A historic marker buried in the grass proclaimed that this was Tangier Sound, site of the “bloodiest battle of the American Revolution.” The Battle of Kedges Strait (also known as the Battle of the Barges) was actually fought more than a year after the surrender of Cornwallis at Yorktown in 1781. Most of us were taught that the war ended with that surrender, but in fact the fighting continued until 1783 in various places, and this was one of them. Commodore Zedekiah Whaley sought the help of a local militia commander when he realized the gang of loyalist pirates (known as “picaroons”) he was chasing was too big to handle with the few small vessels at his disposal. Colonel John Cropper brought in 25 men and two more boats, but it wasn’t enough. One of Whaley’s boats was too slow to keep up and had to be sent back. Another one had its main gun explode when it fired its first shot. Whaley’s ship, the Protector, got too close to the pirates and suddenly had all seven pirate vessels firing on him at once. Spilled gunpowder ignited on deck and caused major chaos and the pirate vessels closed in and boarded. The other patriot vessels retreated and their commanders were all branded cowards, though a later inquiry cleared them of all charges. Whaley was killed in the fighting, along with 24 other men. 29 men were wounded which left only 11 men unhurt. Obviously this wasn’t the biggest battle of the war, but in terms of percentages, an 83% casualty rate is pretty high.
It’s very quiet in the sound these days, so it’s hard to imagine the bloody battle or big oyster canning industry that thrived all throughout the bay region. When colonists first sailed up the bay, oysters were so plentiful that they were used as a cheap food source for slaves and indentured servants, who complained about being fed the shellfish so frequently.
A cold, heavy rain hampered our attempts to explore Crisfield and the surrounding area after our canoe trip. We did detour through the town of Princess Anne, a sleepy town full of Victorian houses with a colonial manor house set across from an old church. Having seen signs for “Beckford Manor,” we drove up close to the colonial house to read the historical marker on the front and then realized we were trespassing on someone’s driveway. Beckford Manor was actually a modern housing development around the corner. In any case, the Princess Anne police station was also an extremely interesting stone building that made me think of what you might get if you asked Martha Stewart to design a dungeon.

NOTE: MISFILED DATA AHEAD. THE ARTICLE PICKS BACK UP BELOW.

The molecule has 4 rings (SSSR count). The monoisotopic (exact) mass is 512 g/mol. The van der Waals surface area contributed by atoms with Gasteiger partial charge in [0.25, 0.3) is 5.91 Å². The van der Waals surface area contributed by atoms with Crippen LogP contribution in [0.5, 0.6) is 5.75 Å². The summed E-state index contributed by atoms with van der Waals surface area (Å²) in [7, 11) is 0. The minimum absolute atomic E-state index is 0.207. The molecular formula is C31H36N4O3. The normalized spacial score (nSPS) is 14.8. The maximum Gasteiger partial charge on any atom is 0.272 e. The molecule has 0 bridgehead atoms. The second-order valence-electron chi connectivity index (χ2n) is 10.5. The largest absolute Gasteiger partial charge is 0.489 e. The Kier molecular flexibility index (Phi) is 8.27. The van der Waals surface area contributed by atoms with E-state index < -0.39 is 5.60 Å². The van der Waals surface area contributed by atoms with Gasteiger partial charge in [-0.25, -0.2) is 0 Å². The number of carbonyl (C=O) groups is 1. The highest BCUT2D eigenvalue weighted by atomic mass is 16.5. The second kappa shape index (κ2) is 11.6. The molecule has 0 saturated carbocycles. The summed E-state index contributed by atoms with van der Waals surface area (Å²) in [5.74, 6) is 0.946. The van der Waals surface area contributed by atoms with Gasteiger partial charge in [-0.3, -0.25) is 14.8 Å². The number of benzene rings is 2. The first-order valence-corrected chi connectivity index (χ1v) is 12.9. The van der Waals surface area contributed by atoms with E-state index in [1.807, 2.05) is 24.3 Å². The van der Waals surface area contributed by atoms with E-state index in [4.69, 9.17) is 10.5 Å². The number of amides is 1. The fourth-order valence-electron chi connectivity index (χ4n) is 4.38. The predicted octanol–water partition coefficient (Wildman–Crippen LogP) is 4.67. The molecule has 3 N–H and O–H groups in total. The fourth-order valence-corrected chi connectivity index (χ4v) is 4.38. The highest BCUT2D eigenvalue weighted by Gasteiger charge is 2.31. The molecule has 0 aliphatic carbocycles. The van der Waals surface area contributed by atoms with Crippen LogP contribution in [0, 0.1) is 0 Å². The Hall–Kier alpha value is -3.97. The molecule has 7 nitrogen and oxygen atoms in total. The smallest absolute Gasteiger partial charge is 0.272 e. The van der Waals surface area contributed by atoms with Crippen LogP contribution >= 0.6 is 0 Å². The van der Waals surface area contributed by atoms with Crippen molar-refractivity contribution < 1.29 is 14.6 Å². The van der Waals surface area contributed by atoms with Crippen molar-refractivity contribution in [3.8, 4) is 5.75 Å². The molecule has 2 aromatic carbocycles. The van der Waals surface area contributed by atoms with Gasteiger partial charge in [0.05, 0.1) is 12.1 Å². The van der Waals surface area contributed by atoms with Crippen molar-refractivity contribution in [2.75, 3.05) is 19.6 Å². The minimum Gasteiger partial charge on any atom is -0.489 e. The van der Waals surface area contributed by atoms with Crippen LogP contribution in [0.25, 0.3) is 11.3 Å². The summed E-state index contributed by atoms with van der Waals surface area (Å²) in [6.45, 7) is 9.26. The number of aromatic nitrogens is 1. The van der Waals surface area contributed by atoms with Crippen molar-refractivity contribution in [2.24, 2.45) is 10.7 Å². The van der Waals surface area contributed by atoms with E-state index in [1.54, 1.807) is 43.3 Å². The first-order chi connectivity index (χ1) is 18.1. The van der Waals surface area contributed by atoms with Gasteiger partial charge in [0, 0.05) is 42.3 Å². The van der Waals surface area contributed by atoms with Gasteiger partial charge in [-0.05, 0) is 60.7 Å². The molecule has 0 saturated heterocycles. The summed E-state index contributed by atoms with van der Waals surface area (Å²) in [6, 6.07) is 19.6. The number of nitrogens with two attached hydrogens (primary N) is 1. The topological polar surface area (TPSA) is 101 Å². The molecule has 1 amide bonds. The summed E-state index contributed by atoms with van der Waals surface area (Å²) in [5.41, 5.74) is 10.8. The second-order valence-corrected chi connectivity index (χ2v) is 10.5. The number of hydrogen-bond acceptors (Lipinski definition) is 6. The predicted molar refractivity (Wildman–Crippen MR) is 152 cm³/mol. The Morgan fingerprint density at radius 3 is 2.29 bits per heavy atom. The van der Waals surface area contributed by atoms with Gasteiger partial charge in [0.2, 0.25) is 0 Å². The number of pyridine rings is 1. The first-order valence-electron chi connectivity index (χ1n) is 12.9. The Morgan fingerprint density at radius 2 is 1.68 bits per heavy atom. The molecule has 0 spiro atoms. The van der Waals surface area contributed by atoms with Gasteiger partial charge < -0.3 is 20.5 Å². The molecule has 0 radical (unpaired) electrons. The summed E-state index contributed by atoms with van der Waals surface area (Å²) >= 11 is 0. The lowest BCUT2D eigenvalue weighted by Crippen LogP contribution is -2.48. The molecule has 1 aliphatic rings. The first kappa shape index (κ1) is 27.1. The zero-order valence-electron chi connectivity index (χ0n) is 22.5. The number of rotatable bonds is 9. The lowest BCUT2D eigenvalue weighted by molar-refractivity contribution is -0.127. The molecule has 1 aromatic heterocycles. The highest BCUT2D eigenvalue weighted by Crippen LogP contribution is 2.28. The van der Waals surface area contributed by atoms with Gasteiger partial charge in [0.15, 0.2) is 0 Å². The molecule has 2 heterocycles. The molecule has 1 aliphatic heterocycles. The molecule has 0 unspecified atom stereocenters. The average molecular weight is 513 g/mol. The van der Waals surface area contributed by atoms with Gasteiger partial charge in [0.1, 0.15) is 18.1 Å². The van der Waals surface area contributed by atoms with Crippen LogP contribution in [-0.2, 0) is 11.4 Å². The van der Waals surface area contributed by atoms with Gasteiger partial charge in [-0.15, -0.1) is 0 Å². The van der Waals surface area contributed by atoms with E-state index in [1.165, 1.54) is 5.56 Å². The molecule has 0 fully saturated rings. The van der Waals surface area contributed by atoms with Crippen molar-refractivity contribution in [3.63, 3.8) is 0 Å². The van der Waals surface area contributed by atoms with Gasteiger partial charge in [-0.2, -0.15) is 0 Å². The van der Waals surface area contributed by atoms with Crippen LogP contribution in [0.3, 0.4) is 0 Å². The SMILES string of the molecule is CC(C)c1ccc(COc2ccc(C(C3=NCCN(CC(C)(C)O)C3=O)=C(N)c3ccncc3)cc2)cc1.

After we got back on the highway I noticed another small collection of beautiful Victorian houses on a frontage road with no signs of a town. The only commercial establishment was a convenience store and gas station on the highway itself. I decided that was the Eastern equivalent of a ghost town. Out in the wide open spaces of the West, when a business left a town, so did all the people, and the entire town went vacant. But in the more densely populated East, people remain behind when the businesses leave. You see town houses but no actual town. I’m not sure which is more melancholy. But melancholy is still beautiful to visit, if you don’t have to live there. I look forward to exploring it all again – when the weather warms up.